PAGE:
How you can help disposable plastics from ruining our ocean
I’m done with disposable plastic. Or at least, I’m trying to be. Cutting out plastic is a lot harder than I thought it would be, but I’ve been trying my best. We’ve all heard why using plastic is so terrible – most of it doesn’t degrade and spends lifetimes sitting in garbage dumps. I recently heard that every toothbrush you use will take more than 500 years before it even starts to break down. As we all go through several toothbrushes a year, I found that pretty shocking.
We also know that plastic is not just terrible for the environment: it’s also extremely harmful to a lot of animals. Knowing all of this, I’ve consciously tried to cut down my plastic consumption. But it wasn’t until I heard a terrifying projection that really pushed me to eliminate my use of plastic altogether. By 2050, there will be more plastic than fish in the ocean, which is a scary thought. 300 million tonnes of plastic is produced each year, which is around the weight of every living person on this planet right now. To make things worse, at least 5 million tonnes of the plastic that is produced each year ends up in the ocean, which has led to something called the Great Pacific Garbage Patch.
The Great Pacific Garbage Patch is exactly what it sounds like – it’s a massive collection of marine debris in the North Pacific Ocean. There are two patches: the Western Garbage Patch, which is near Japan, and the Eastern Garbage Patch located between Hawaii and California.
How did it form?
In the ocean, ocean gyres occur naturally. These are systems of circular ocean currents are formed by Earth’s wind patterns and forces created by the rotation of the planet. The Great Pacific Garbage Patch is confined by the North Pacific Subtropical Gyre, which is created by the interaction of the North Pacific, Kuroshiro, North Equatorial and California currents. These currents move in clockwise direction over a 20 million square kilometre area.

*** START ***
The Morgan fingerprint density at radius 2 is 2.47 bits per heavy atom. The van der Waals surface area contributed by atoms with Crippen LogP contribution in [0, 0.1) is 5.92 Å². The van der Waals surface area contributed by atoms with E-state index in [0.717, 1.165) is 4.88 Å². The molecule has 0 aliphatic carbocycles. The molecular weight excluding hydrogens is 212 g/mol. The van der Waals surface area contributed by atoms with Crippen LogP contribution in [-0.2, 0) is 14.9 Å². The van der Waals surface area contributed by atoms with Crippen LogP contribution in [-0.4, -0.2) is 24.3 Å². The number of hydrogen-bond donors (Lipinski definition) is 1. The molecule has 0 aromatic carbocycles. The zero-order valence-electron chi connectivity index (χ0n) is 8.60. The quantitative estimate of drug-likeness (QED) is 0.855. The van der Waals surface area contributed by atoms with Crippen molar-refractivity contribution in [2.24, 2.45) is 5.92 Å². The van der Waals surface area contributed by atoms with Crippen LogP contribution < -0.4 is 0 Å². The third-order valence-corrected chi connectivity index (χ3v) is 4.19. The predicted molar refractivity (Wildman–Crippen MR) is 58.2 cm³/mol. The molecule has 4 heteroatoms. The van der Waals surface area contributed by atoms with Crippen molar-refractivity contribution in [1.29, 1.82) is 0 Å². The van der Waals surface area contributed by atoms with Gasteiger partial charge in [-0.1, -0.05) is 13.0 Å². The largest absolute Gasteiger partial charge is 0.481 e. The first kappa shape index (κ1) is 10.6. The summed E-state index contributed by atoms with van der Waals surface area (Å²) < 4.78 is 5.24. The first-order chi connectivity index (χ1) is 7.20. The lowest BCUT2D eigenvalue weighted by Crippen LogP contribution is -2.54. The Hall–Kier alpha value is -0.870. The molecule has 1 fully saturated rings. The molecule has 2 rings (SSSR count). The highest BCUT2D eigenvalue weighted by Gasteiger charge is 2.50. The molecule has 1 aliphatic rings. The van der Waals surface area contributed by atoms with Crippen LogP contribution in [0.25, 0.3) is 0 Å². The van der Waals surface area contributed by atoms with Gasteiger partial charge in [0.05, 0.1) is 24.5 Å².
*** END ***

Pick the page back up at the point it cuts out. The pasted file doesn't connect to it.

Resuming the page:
How can you cut down on plastic?
Around 90% of all plastic in the ocean is in the Great Pacific Garbage Patch. These plastics can break down over time into microplastics, which can have devastating impacts on animals and can go up to the top of the food chain.
Cutting down on the amount of plastic you consume is the best way to prevent pollution. Some handy tips include:
- Carrying around tote bags/reusable bags for groceries
- Stop using plastic bags when you buy fresh fruit and vegetables. Alternatively, look into reusable produce bags such as this one
- Eat less fish – a majority of the plastic in the Great Pacific Garbage Patch comes from discarded fishing nets and lines
- Stop buying plastic water bottles, and start carrying a reusable bottle
- Stop using straws
- Support brands that use biodegradable plastics
- Supporting companies such as The Ocean Cleanup that are taking plastic out of the Great Pacific Garbage Patch and recycling the plastic into products